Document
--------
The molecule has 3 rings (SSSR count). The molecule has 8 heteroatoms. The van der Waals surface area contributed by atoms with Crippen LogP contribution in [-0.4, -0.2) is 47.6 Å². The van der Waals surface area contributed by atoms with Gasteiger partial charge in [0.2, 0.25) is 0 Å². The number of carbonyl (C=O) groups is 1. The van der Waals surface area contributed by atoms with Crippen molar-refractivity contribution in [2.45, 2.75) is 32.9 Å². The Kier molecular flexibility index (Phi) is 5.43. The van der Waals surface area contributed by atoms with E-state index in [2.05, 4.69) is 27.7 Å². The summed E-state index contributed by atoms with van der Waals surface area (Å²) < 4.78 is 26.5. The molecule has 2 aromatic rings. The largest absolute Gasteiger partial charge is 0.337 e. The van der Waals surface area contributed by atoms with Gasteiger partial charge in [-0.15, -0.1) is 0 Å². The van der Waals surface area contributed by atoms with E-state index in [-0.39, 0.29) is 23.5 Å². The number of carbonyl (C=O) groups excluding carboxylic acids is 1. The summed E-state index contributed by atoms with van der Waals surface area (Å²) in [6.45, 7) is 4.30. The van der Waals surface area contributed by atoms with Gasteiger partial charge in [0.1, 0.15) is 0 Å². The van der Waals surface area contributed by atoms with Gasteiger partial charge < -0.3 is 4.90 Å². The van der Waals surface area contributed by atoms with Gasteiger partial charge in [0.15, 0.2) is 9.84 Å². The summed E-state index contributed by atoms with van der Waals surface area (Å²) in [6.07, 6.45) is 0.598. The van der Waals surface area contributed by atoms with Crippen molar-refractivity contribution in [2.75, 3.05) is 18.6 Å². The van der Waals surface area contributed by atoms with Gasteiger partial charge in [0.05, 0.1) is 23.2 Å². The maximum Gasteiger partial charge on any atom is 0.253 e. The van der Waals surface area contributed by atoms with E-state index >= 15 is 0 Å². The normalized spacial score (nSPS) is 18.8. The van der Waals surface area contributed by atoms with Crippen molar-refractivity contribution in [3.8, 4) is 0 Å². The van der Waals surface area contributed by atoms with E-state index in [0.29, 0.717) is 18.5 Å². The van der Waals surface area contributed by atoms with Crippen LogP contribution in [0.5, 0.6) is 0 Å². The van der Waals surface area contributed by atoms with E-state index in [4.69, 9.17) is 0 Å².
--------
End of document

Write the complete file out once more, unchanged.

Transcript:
The molecule has 3 rings (SSSR count). The molecule has 8 heteroatoms. The van der Waals surface area contributed by atoms with Crippen LogP contribution in [-0.4, -0.2) is 47.6 Å². The van der Waals surface area contributed by atoms with Gasteiger partial charge in [0.2, 0.25) is 0 Å². The number of carbonyl (C=O) groups is 1. The van der Waals surface area contributed by atoms with Crippen molar-refractivity contribution in [2.45, 2.75) is 32.9 Å². The Kier molecular flexibility index (Phi) is 5.43. The van der Waals surface area contributed by atoms with E-state index in [2.05, 4.69) is 27.7 Å². The summed E-state index contributed by atoms with van der Waals surface area (Å²) < 4.78 is 26.5. The molecule has 2 aromatic rings. The largest absolute Gasteiger partial charge is 0.337 e. The van der Waals surface area contributed by atoms with Gasteiger partial charge in [-0.15, -0.1) is 0 Å². The van der Waals surface area contributed by atoms with E-state index in [-0.39, 0.29) is 23.5 Å². The number of carbonyl (C=O) groups excluding carboxylic acids is 1. The summed E-state index contributed by atoms with van der Waals surface area (Å²) in [6.45, 7) is 4.30. The van der Waals surface area contributed by atoms with Gasteiger partial charge in [0.1, 0.15) is 0 Å². The van der Waals surface area contributed by atoms with Gasteiger partial charge < -0.3 is 4.90 Å². The van der Waals surface area contributed by atoms with Gasteiger partial charge in [0.15, 0.2) is 9.84 Å². The summed E-state index contributed by atoms with van der Waals surface area (Å²) in [6.07, 6.45) is 0.598. The van der Waals surface area contributed by atoms with Crippen molar-refractivity contribution in [2.75, 3.05) is 18.6 Å². The van der Waals surface area contributed by atoms with Gasteiger partial charge in [0.05, 0.1) is 23.2 Å². The maximum Gasteiger partial charge on any atom is 0.253 e. The van der Waals surface area contributed by atoms with E-state index >= 15 is 0 Å². The normalized spacial score (nSPS) is 18.8. The van der Waals surface area contributed by atoms with Crippen molar-refractivity contribution in [3.8, 4) is 0 Å². The van der Waals surface area contributed by atoms with E-state index in [0.29, 0.717) is 18.5 Å². The van der Waals surface area contributed by atoms with Crippen LogP contribution in [0.5, 0.6) is 0 Å². The van der Waals surface area contributed by atoms with E-state index in [4.69, 9.17) is 0 Å².